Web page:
[Date Prev][Date Next][Thread Prev][Thread Next][Date Index][Thread Index]

Re: Magic Item creation: Notes D thru H. Diseconomy of scale

Hmm.  Okay, I'm not seeing the "hiring and laying off" of Apprentices.

I have always assumed that the system in operation was a guild-based system (you, know, "the Wizard's Guild?"); that is, one very similar to that of our own actual medieval history.  In those cases, one does not "hire and lay off" apprentices.  Apprentices are selected in order to learn the skills being taught by the master who accepts them.  They are not casual laborers subject to daily wage rules.  They learn the skills on a permanent basis and in exchange provide unskilled, and then increasingly skilled labor free to the master in exchange for learning the master's skills from the ground up.  Because their labor is useful in many ways, they are usually provided room and board as part of the deal, and thus live permanently with the master.  They may also receive a small wage as well, but usually such arrangements only kick in as their labor becomes more skilled as a result of the Master's teaching.  In short, the relationship is a good deal more complex and close than today's labor market is.

For a Master to accept and then abuse the Apprentice was considered a very bad thing.  For the Apprentice to disobey or betray the Master was considered a very bad thing.  It's definitely not like Microsoft hiring a programmer for a specific task and then firing him before Christmas so he doesn't get an end-of-the-year bonus.

If a magician needed extra support to cast the spell in the first place; well, that's where the guild comes in -- they provide a place where magicians can get together to work on projects, and, if necessary "share" apprentices for the task.  Each magician would get something out of the arrangement -- a piece of the action, or the promise of support on some special project of their own, but no one "borrows" or "hires" someone else's apprentices -- that's considered very bad form and is a breach of the rules of apprenticeship.  It's the sort of thing that gets you kicked out of a guild.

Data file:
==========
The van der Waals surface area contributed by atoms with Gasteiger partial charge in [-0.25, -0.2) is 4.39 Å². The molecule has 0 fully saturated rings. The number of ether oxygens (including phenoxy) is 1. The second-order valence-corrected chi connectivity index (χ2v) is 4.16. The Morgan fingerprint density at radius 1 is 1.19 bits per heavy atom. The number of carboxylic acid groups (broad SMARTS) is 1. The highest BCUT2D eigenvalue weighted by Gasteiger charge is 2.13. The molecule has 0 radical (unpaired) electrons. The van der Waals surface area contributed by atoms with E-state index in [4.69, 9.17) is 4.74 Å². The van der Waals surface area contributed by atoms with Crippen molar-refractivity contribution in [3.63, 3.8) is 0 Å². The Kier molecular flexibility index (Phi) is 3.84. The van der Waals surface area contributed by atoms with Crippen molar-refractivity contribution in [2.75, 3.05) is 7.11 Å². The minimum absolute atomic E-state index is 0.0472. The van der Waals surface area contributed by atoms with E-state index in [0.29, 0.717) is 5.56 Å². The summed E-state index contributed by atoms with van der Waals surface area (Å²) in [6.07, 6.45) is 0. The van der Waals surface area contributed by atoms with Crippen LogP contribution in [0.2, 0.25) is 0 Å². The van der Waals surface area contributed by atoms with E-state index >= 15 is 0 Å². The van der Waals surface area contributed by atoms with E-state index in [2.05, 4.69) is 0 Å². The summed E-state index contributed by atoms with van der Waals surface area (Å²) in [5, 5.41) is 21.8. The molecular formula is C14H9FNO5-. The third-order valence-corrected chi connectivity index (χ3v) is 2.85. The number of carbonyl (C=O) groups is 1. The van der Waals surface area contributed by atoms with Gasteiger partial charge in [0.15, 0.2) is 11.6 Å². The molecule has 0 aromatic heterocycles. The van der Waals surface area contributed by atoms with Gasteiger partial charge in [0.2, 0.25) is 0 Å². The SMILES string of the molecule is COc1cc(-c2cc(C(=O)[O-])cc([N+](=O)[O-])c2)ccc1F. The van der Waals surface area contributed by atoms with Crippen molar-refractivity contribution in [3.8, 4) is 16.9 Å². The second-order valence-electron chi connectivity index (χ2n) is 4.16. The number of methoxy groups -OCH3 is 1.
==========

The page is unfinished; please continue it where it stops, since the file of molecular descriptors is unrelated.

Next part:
From: Rick Smith <rick_ww@lightspeed.ca>
To: tft@brainiac.com
Sent: Friday, November 4, 2016 11:55 AM
Subject: Re: Magic Item creation: Notes D thru H. Diseconomy of scale

Hi Rob,
  I admit that there are diseconomy of scales.  But how would the
magic item notes support that idea?

  There are obviously economies of scale.  If I am doing a lot of
small projects I might need 1 apprentice for one, 5 for the next,
then 3.  Unless I am with a big magic school or guild, it is a
pain in the butt hiring and laying off them.

  If I have a 35 week project that needs 6 apprentices.  No problem,
I hire them and I'm set for 2/3 of a year.  Likewise ingredients...
if the big project need mandrake root every week, my suppliers know
that and can set up a supply chain.

  Nor would the diseconomy of scale explain why the underlying
value of the item be increased.  (I'm assuming it is a typo or a
mistake as it just does not make sense to me.)

  I'm not putting the idea down, I'm just hoping that you can show
some examples of how those notes, (D, E, F, etc.) are supported
by the idea of diseconomies of scale.

  Warm regards, Rick

On 2016-11-04, at 10:43 AM, Robert Ward wrote:
> Rick,
> The kind of pricing structure in the notes seems rational for a product
> showing diseconomy of scale, rather than economies of scale.
> Your examples all illustrate economies of scale, similar to big boxes of
> cereal that are cheaper than the same volume of small cereal boxes.
> There are many things that don't show economies of scale, in which
> expense increases rather decreases as the project gets bigger. For
> example, building a skyscraper gets increasingly more expensive with
> each successive floor, not less (I THINK). Similarly a 50-foot giantess
> would not have the same proportions as a human woman, as volume would
> need to increase faster than area. A rocket to reach 10,000 feet is much
> more than a 100 times more expensive than a rocket to reach 100 feet.
> I don't know how the magic item rules work anymore, but someone
> mentioned the cumulative probabilities of an 18 arising in a weekly
> progress roll. If creating an item simply required N weeks of work, then
> pricing should show economies of scale (just as the examples you gave).
> But suppose it required N weekly progress checks without an 18, then it
> would get increasingly difficult with increasing N, and pricing should
> show diseconomies of scale.
> Again, without knowing the actual rules I'm not claiming the Notes D..H
> are justified. I'm just trying to point out a potentially interesting
> type of creation system where diseconomies would be justified.
> Rob
Post to the entire list by writing to tft@brainiac.com.
Unsubscribe by mailing to majordomo@brainiac.com with the message body
"unsubscribe tft"